By Chuck Samples
He’s as surprised to be in Sonoma’s Victory Lane as anybody. Maybe he shouldn’t be.
Clint Bowyer may have gotten an extended push (literally) from Kurt Busch on Sunday, but the truth of the matter is he dominated the race. In the process, he notched his first win of 2012, his first on a road course since becoming a Sprint Cup driver and his first for Michael Waltrip Racing.
By the end of the 2011 season, most people saw Bowyer was going to split with Richard Childress Racing, the team that brought Bowyer to NASCAR. Bowyer struggled last year at the same time RCR driver Kevin Harvick was having success, and with Childress looking to groom a family member for time on the main NASCAR circuit, it became obvious Bowyer’s time with RCR was fast coming to a stop.
However, many questioned Bowyer’s move to Michael Waltrip ” basically because Waltrip’s budget wasn’t as big and the team’s success record wasn’t nearly as long. Well, success brings in dollars like nothing else, and that record of success may be in the process of getting reversed on a full-time basis. Bowyer’s win may have been the first for a MWR driver, but it was his ninth Top 10 finish this season and fourth straight. Fellow MWR driver Martin Truex, Jr. is sitting ninth overall.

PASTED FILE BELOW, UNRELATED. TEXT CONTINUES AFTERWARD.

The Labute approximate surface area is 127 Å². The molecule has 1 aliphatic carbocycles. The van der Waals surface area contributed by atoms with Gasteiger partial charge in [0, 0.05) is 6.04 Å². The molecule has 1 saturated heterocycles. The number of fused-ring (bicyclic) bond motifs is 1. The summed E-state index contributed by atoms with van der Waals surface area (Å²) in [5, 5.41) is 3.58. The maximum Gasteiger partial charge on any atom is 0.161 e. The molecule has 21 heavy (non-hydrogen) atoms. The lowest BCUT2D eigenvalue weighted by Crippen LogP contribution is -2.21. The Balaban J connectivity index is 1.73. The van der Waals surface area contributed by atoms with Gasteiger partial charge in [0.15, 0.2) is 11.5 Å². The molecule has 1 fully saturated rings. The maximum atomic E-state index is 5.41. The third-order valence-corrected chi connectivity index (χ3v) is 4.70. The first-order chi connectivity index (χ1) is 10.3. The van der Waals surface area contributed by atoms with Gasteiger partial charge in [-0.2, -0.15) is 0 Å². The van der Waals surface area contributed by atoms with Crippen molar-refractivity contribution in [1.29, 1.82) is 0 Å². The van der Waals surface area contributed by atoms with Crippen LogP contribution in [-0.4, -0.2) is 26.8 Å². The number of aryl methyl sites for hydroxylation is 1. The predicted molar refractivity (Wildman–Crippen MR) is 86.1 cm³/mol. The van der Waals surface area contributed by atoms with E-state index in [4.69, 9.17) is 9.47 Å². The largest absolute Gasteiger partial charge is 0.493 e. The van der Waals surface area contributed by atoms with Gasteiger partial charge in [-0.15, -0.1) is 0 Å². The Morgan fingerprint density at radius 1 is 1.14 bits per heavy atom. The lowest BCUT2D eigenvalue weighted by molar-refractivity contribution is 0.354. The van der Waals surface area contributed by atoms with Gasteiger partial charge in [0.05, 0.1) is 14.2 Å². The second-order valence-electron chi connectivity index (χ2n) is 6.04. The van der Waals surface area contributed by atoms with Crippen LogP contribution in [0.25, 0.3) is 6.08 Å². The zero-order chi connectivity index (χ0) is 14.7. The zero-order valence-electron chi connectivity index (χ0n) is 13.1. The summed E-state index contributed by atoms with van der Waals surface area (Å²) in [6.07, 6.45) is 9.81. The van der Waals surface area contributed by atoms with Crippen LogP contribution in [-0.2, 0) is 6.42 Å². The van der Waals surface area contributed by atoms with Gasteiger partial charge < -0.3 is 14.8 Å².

Think a Kansas boy raised on dirt tracks can’t handle the Wine Country road course? Did you see the bump-and-grind Busch put on him for the second half of the race?
And what about the progress since the team change? Before now, Bowyer had his best run of success with crew chief Gil Martin, who helped him to a fifth place finish in 2008. For whatever reasons, Bowyer’s partnership with crew chief Shane Wilson the past two years was largely marked by setup concerns, crashes and overall bad luck. But he and crew chief Brian Pattie, a castoff of Juan Pablo Montoya’s team, have meshed beautifully. Setup issues haven’t afflicted Bowyer nearly as often as they did especially last year, and Bowyer is now finding consistency near the top of the leaderboard ” both in qualifying and in the races themselves.
And don’t underestimate the intricacies in the switch from Chevrolet, the make Bowyer has been familiar with since he grew up, to Toyota. Familiarity in sports is a big deal, so to put that aside and find success is noteworthy.
Bowyer fans in the Midwest have been hoping the native of Emporia, Kan., would become a consistent force at the top of the Sprint Cup standings. Their wish may be materializing as we speak.
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